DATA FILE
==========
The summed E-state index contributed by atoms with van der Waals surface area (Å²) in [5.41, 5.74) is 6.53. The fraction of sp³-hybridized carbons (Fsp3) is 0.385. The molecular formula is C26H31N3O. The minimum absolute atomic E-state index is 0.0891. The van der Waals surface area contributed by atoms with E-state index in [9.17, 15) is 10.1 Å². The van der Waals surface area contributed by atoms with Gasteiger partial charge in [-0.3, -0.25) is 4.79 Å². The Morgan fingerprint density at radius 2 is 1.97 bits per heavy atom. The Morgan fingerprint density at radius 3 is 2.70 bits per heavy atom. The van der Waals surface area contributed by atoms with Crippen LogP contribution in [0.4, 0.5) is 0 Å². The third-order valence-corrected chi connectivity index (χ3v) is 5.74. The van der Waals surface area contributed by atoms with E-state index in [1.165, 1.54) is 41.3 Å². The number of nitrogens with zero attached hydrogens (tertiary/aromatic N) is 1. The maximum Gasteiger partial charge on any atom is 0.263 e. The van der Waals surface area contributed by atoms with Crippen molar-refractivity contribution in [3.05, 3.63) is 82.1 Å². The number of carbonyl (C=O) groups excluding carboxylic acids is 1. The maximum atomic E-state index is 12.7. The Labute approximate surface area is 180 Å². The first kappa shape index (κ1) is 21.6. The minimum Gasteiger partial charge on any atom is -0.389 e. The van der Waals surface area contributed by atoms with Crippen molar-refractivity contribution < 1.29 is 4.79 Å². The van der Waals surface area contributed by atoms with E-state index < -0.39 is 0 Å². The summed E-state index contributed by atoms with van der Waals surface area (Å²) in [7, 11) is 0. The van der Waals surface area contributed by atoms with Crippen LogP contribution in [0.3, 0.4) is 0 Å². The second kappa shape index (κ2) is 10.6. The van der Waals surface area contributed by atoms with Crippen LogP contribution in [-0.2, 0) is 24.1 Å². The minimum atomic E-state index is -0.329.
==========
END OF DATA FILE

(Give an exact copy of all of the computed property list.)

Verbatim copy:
The summed E-state index contributed by atoms with van der Waals surface area (Å²) in [5.41, 5.74) is 6.53. The fraction of sp³-hybridized carbons (Fsp3) is 0.385. The molecular formula is C26H31N3O. The minimum absolute atomic E-state index is 0.0891. The van der Waals surface area contributed by atoms with E-state index in [9.17, 15) is 10.1 Å². The van der Waals surface area contributed by atoms with Gasteiger partial charge in [-0.3, -0.25) is 4.79 Å². The Morgan fingerprint density at radius 2 is 1.97 bits per heavy atom. The Morgan fingerprint density at radius 3 is 2.70 bits per heavy atom. The van der Waals surface area contributed by atoms with Crippen LogP contribution in [0.4, 0.5) is 0 Å². The third-order valence-corrected chi connectivity index (χ3v) is 5.74. The van der Waals surface area contributed by atoms with E-state index in [1.165, 1.54) is 41.3 Å². The number of nitrogens with zero attached hydrogens (tertiary/aromatic N) is 1. The maximum Gasteiger partial charge on any atom is 0.263 e. The van der Waals surface area contributed by atoms with Crippen molar-refractivity contribution in [3.05, 3.63) is 82.1 Å². The number of carbonyl (C=O) groups excluding carboxylic acids is 1. The maximum atomic E-state index is 12.7. The Labute approximate surface area is 180 Å². The first kappa shape index (κ1) is 21.6. The minimum Gasteiger partial charge on any atom is -0.389 e. The van der Waals surface area contributed by atoms with Crippen molar-refractivity contribution < 1.29 is 4.79 Å². The van der Waals surface area contributed by atoms with E-state index < -0.39 is 0 Å². The summed E-state index contributed by atoms with van der Waals surface area (Å²) in [7, 11) is 0. The van der Waals surface area contributed by atoms with Crippen LogP contribution in [0.3, 0.4) is 0 Å². The second kappa shape index (κ2) is 10.6. The van der Waals surface area contributed by atoms with Crippen LogP contribution in [-0.2, 0) is 24.1 Å². The minimum atomic E-state index is -0.329.